Graduation Year


Document Type




Degree Granting Department

Art History

Major Professor

David Wright, Ph.D.

Committee Member

Nicole Guenther Discenza, Ph.D.

Committee Member

Paul Schneider, Ph.D.


Venice, Missal, Printing, Medieval, Renaissance


A missal is the liturgical book containing the prayers and readings for the celebration of the Mass. Originally designed in large folio format, the simultaneous arrival of the printing press amidst a shift in the celebration of Mass from a communal to a private sphere resulted in the proliferation of the small and more portable octavo-size missal. Missals traditionally contained minimal illustrations prior to printing, resulting in their strict classification as a liturgical object. This thesis questions the previous established boundaries which categorize medieval objects as related to a particular type of religious activity. In other words, missals have been categorized based on content rather than function. This study will challenge the existing strict nomenclature applied to medieval art objects as either liturgical or 'devotional.'

After missals began to be printed in the early Renaissance, the first example to contain extensive images was Lucantonio Giuntas Missale romanum published in 1501 in Venice. By his October 1508 edition Giunta included a total of twenty full-page woodblock images to form a coherent iconographic program throughout the text. This thesis asserts that his 1508 Missale romanum exhibits the same characteristics as Books of Hours, popular devotional prayer books. In particular, Giuntas image formula mirrors his widely successful Book of Hours publication, the Officium beatae Mariae Virginis, of 1501, by providing a model for devotion, indicating a shift in the relationship between text and image in early printed missals.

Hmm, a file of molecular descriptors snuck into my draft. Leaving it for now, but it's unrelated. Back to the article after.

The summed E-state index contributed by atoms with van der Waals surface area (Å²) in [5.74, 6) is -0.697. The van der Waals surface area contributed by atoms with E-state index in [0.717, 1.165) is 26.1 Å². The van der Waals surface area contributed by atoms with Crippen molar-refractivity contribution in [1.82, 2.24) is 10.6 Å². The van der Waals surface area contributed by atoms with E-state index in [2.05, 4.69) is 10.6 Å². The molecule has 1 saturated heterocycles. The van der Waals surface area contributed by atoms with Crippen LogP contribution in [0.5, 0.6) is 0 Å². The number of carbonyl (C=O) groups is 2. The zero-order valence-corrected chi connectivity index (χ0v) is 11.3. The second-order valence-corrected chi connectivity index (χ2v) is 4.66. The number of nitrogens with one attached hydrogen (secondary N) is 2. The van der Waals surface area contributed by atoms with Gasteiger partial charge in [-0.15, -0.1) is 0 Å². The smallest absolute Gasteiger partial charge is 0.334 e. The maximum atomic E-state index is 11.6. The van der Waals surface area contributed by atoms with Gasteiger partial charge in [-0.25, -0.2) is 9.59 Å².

This study seeks to refine our knowledge of late medieval liturgical and devotional art, the effect of printing on the design decisions regarding liturgical books, and of the significance of reusing images from a devotional text in a liturgical one. While the focus of this inquiry remains on the 1508 romanum, comparisons will be made with three other Giuntine publications: his earlier 1501 romanum, his 1507 Missale congregatio casinensis, and his 1501 Officium. These texts, along with other contemporary Venetian printed missals, illustrate my position that the woodblock images in the 1508 edition embody the accompanying text by providing meditational themes, while their stylistic characteristics encourage private devotion. Whereas the text of a missal serves a liturgical function, the accompanying images do not fit so easily in the same classification, resulting in a new application of the 'para-' or 'quasi-liturgical' art object.